As a thought exercise, see if you can put down on paper your team’s values, principles, and practices.
It gets easier with practice, and simply by trying to do it, you force yourself to really get curious about what works and what doesn’t when it comes to great teaming.
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This almost all sounds pretty good, but this worries me: “Satisfice” and Ship it.
This is how, in 4 years, you end up with serious entrenched problems that were “good enough” but don’t scale anymore or turned out to be poor decisions for other reasons. They may affect tons of teams and/or customers. And those users won’t agree to allow those “Satisficeory” systems to be re-engineered because it might break their stuff.
Now your team’s got a giant heavy lift that nobody wants to do and you’re fighting your own company and a bunch of customers just so you can get it done *correctly*. It’s totally UNsatisficeory now.
That might be short-cuts versus satisficing.
It took me a while to fully appreciate the real value of satisficing.
Short-cuts happen when people don’t include the right perspectives and concerns.
The idea of satisficing is really being inclusive of all the perspectives you should be including (performance, security, reliability, manageability, etc.) and balancing across them, so you can actually address them.
The opposite is when people optimize for user experience, or tech feasibility, or skip performance, or skip security, etc.
Satisficing well means putting all the perspectives on the table, making all the choices around competing concerns visible, so that you can make a “good enough” fit that works across all the concerns, versus a good UI that’s not sustainable.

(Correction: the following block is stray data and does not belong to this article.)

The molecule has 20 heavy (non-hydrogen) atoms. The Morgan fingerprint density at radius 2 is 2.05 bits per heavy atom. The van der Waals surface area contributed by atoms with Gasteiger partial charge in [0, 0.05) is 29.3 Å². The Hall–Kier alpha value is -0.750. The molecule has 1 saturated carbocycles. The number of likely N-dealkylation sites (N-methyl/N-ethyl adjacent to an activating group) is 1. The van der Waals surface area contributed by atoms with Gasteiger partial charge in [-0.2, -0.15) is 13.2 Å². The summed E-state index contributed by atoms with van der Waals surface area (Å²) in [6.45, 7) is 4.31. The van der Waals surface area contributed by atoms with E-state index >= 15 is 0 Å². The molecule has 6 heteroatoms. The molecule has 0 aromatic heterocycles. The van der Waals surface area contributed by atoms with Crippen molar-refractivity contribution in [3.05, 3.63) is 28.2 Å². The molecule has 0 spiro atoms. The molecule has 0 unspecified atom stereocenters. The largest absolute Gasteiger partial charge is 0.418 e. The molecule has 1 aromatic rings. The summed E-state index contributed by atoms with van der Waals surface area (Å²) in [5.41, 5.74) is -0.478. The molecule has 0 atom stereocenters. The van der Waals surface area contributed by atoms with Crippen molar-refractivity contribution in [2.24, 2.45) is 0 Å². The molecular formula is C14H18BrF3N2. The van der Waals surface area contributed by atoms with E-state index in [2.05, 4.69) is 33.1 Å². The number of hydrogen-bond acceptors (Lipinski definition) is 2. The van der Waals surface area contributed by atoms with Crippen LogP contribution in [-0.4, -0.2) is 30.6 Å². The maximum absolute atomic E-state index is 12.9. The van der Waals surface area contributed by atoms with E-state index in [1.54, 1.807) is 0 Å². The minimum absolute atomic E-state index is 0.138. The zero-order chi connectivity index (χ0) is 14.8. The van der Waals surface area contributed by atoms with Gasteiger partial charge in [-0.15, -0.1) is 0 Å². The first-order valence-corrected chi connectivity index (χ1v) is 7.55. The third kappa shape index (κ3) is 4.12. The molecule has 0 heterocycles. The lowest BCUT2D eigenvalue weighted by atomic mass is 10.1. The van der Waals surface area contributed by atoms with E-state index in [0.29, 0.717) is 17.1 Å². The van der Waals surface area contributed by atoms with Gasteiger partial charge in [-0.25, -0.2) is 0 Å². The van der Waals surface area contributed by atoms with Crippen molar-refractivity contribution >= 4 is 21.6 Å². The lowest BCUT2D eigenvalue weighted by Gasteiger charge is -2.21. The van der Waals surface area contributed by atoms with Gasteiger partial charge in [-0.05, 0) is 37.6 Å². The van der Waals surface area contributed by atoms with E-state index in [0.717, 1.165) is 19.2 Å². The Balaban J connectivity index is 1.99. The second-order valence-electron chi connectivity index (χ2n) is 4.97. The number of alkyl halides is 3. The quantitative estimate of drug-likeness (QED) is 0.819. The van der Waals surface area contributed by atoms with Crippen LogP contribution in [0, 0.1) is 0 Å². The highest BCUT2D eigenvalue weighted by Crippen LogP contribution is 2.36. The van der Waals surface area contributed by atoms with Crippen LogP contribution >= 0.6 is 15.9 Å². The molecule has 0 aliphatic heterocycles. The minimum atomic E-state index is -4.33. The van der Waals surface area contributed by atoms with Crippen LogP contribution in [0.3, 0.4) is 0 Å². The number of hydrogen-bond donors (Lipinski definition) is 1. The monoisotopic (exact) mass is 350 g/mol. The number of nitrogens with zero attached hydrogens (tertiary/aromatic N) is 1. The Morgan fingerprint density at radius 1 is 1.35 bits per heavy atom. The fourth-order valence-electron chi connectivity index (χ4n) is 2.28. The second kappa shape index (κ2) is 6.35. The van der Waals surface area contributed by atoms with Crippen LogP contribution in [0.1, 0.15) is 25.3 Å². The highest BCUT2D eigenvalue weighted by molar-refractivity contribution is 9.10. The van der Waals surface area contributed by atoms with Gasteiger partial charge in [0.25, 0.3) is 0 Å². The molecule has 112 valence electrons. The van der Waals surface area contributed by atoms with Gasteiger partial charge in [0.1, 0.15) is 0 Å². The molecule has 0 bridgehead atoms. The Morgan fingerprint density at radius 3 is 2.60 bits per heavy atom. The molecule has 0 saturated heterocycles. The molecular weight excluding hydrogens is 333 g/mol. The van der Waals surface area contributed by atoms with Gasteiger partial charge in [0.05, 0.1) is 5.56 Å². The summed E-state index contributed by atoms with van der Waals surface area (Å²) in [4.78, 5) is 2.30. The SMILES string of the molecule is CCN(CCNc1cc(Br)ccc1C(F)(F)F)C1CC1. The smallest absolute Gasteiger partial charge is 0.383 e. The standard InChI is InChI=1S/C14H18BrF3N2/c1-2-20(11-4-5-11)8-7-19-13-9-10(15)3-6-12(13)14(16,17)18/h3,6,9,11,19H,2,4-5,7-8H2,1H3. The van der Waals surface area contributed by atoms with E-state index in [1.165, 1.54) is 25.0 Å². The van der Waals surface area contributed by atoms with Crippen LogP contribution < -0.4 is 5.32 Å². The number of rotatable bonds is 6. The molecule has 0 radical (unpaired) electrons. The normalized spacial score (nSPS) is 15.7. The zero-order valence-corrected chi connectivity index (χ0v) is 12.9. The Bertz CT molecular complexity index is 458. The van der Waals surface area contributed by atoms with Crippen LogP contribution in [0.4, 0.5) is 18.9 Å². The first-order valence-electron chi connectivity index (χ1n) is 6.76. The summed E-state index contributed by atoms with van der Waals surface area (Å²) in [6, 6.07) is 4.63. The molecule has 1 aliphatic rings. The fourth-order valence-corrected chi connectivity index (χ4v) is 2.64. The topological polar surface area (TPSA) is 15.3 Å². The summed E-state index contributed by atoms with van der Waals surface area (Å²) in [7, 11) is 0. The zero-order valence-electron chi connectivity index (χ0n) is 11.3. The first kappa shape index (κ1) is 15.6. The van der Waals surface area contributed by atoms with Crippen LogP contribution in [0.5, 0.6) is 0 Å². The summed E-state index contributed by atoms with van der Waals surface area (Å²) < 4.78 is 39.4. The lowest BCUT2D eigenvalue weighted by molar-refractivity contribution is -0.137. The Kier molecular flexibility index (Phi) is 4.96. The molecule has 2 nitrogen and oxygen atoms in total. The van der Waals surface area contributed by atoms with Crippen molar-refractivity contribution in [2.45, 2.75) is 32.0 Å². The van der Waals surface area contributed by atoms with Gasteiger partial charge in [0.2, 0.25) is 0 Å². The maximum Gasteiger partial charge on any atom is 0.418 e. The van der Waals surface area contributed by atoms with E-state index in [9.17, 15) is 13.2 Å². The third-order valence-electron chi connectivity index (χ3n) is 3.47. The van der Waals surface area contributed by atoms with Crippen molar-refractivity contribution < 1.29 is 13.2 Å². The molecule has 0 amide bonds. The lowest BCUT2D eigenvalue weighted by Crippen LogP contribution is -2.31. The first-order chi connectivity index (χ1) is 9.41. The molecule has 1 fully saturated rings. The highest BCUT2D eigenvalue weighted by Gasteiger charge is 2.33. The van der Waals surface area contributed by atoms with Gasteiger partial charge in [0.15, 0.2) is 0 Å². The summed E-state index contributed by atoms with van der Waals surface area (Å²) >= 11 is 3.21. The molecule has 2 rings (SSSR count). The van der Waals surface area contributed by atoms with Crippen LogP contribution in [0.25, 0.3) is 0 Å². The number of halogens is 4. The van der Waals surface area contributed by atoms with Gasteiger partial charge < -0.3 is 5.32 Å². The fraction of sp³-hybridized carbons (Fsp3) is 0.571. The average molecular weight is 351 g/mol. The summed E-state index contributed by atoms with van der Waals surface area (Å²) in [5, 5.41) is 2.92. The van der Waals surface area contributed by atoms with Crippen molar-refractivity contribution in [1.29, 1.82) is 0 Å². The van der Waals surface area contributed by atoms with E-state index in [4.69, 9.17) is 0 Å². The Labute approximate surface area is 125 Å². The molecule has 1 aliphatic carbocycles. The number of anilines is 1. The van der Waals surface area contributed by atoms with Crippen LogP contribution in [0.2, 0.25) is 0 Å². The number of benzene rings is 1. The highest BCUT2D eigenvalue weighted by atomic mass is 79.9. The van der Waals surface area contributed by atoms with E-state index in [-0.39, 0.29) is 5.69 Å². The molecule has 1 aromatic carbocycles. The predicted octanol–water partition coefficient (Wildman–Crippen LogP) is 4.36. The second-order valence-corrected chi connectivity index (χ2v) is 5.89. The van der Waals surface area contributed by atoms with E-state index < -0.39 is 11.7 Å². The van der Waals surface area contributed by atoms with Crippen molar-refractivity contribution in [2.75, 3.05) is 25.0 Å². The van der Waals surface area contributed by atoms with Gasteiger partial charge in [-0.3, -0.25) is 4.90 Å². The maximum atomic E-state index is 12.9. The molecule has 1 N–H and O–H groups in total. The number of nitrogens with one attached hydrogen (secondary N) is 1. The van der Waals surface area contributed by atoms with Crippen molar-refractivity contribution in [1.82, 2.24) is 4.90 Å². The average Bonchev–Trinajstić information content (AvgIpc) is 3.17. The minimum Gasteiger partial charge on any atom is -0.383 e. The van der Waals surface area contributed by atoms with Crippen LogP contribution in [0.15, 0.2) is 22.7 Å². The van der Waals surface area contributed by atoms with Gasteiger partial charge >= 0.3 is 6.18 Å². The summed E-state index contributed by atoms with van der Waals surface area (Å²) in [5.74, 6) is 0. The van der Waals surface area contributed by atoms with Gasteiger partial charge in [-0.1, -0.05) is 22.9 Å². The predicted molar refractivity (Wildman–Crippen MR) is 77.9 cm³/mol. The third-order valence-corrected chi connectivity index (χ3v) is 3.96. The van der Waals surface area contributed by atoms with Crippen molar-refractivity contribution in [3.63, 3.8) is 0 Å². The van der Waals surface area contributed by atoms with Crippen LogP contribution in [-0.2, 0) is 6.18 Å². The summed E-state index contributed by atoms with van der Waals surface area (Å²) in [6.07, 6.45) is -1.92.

This is a very interesting article, and I get the gist of what you’re trying to say and agree with the conclusions. However I must point to the fact that there are a few errors that are not your own, but emanating from a general misunderstanding of these basic concepts that you refer to: Values and Principles.
If you love candy, it does not mean that Candy becomes one of your values. Maybe the love of sweetness would be one. You have to abstract these concepts to the true inspiration that stand behind them. A Value is a more fundamental and even foundational concept that should transcend the details of a given usage. “Continuous Learning, innovation and improvement” are also different concepts, and the detail you provide introduces even others (“we have a bias toward action” is totally different from, and does not explain, the three previous ones). So you have to dig deeper and ask yourself, what is the Value that makes me appreciate the importance of “continuous learning” for instance, and to do the same with the others. Identifying one’s values, personal or professional, requires a lot of introspection and abstraction, but will, in the end, make it easier to understand and explain one’s purposes, one’s objectives and one’s principles.
Your objectives, in life or professionally, or in this particular professional context, are dictated by your Values.
Principles become an expression of your Values, not just another set of titles, and the ones you provided here represent more of a Policy Statement, not a list of Principles. e.g. one of my Values is the sanctity of human life, as a result, one of my Principles would be the Principle of Humanity, which will lead me to define Policy Statements that may include things like treating people equally, never hurting anyone, being attentive to another’s human needs, etc…
So, I do respect where you’re coming from, and in the end I did get the message loud and clear, and I agree with the conclusions. But Values and Principles must be at a higher level of abstraction, otherwise you wind up with simple expressions of Policy or Objectives.
I find it helpful to remember that values are not what a group says they value. They are what a group rewards and punishes, which truly reflects the culture.
And with principles, I find it helpful to distinguish and call out “operating” principles, which help people understand that the purpose of the principles is to help guide decisions. So when people are making crucial decisions, they can evaluate whether they are reinforcing the principles.
That’s actually the secret of how large organizations reinforce their culture across the board, and Amazon is prime example of principle-based management.